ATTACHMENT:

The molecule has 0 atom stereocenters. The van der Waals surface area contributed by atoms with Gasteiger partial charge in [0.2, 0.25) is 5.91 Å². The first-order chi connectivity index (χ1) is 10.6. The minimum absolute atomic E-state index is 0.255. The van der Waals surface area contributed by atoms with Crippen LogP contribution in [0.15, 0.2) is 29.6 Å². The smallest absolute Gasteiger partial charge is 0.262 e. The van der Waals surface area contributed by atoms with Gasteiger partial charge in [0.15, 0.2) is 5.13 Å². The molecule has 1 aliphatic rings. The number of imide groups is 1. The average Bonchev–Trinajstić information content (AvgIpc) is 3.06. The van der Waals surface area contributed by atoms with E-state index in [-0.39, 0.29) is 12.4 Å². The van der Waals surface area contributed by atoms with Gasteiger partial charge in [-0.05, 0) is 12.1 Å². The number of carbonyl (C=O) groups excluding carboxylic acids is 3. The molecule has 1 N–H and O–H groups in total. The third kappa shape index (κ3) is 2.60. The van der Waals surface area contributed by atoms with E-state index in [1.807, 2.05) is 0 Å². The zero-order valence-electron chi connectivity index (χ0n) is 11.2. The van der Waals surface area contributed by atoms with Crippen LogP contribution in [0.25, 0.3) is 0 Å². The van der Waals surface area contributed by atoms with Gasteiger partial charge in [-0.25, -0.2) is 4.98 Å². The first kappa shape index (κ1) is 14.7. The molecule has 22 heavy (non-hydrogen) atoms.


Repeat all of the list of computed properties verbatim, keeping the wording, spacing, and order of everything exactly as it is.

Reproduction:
The molecule has 0 atom stereocenters. The van der Waals surface area contributed by atoms with Gasteiger partial charge in [0.2, 0.25) is 5.91 Å². The first-order chi connectivity index (χ1) is 10.6. The minimum absolute atomic E-state index is 0.255. The van der Waals surface area contributed by atoms with Crippen LogP contribution in [0.15, 0.2) is 29.6 Å². The smallest absolute Gasteiger partial charge is 0.262 e. The van der Waals surface area contributed by atoms with Gasteiger partial charge in [0.15, 0.2) is 5.13 Å². The molecule has 1 aliphatic rings. The number of imide groups is 1. The average Bonchev–Trinajstić information content (AvgIpc) is 3.06. The van der Waals surface area contributed by atoms with E-state index in [-0.39, 0.29) is 12.4 Å². The van der Waals surface area contributed by atoms with Gasteiger partial charge in [-0.05, 0) is 12.1 Å². The number of carbonyl (C=O) groups excluding carboxylic acids is 3. The molecule has 1 N–H and O–H groups in total. The third kappa shape index (κ3) is 2.60. The van der Waals surface area contributed by atoms with E-state index in [1.807, 2.05) is 0 Å². The zero-order valence-electron chi connectivity index (χ0n) is 11.2. The van der Waals surface area contributed by atoms with Crippen LogP contribution in [0.25, 0.3) is 0 Å². The van der Waals surface area contributed by atoms with Gasteiger partial charge in [-0.25, -0.2) is 4.98 Å². The first kappa shape index (κ1) is 14.7. The molecule has 22 heavy (non-hydrogen) atoms.